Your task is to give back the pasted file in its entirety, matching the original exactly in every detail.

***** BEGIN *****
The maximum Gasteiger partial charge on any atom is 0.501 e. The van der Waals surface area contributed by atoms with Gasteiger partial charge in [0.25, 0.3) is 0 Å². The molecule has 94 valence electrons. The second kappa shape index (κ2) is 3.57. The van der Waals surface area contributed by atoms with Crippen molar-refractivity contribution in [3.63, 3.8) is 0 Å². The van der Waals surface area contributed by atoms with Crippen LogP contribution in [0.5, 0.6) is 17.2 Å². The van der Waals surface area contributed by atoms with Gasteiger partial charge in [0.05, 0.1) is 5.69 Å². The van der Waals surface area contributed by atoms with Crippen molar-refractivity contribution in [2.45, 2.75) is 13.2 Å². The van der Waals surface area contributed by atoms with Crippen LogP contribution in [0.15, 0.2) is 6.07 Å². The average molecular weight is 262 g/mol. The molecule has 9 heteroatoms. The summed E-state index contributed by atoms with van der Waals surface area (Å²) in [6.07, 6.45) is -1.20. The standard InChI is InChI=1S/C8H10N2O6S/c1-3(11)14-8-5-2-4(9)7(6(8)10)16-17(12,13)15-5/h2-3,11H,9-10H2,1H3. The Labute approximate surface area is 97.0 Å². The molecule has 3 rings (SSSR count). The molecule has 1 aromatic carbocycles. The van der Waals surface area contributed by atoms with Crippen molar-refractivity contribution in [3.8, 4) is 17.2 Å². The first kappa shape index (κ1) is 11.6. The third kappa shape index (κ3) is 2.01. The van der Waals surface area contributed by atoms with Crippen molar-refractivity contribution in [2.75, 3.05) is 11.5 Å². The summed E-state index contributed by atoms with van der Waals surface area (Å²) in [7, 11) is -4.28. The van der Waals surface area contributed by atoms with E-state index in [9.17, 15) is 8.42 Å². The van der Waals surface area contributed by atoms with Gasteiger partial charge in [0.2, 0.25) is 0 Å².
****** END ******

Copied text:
The maximum Gasteiger partial charge on any atom is 0.501 e. The van der Waals surface area contributed by atoms with Gasteiger partial charge in [0.25, 0.3) is 0 Å². The molecule has 94 valence electrons. The second kappa shape index (κ2) is 3.57. The van der Waals surface area contributed by atoms with Crippen molar-refractivity contribution in [3.63, 3.8) is 0 Å². The van der Waals surface area contributed by atoms with Crippen LogP contribution in [0.5, 0.6) is 17.2 Å². The van der Waals surface area contributed by atoms with Gasteiger partial charge in [0.05, 0.1) is 5.69 Å². The van der Waals surface area contributed by atoms with Crippen molar-refractivity contribution in [2.45, 2.75) is 13.2 Å². The van der Waals surface area contributed by atoms with Crippen LogP contribution in [0.15, 0.2) is 6.07 Å². The average molecular weight is 262 g/mol. The molecule has 9 heteroatoms. The summed E-state index contributed by atoms with van der Waals surface area (Å²) in [6.07, 6.45) is -1.20. The standard InChI is InChI=1S/C8H10N2O6S/c1-3(11)14-8-5-2-4(9)7(6(8)10)16-17(12,13)15-5/h2-3,11H,9-10H2,1H3. The Labute approximate surface area is 97.0 Å². The molecule has 3 rings (SSSR count). The molecule has 1 aromatic carbocycles. The van der Waals surface area contributed by atoms with Crippen molar-refractivity contribution in [3.8, 4) is 17.2 Å². The first kappa shape index (κ1) is 11.6. The third kappa shape index (κ3) is 2.01. The van der Waals surface area contributed by atoms with Crippen molar-refractivity contribution in [2.75, 3.05) is 11.5 Å². The summed E-state index contributed by atoms with van der Waals surface area (Å²) in [7, 11) is -4.28. The van der Waals surface area contributed by atoms with E-state index in [9.17, 15) is 8.42 Å². The van der Waals surface area contributed by atoms with Gasteiger partial charge in [0.2, 0.25) is 0 Å².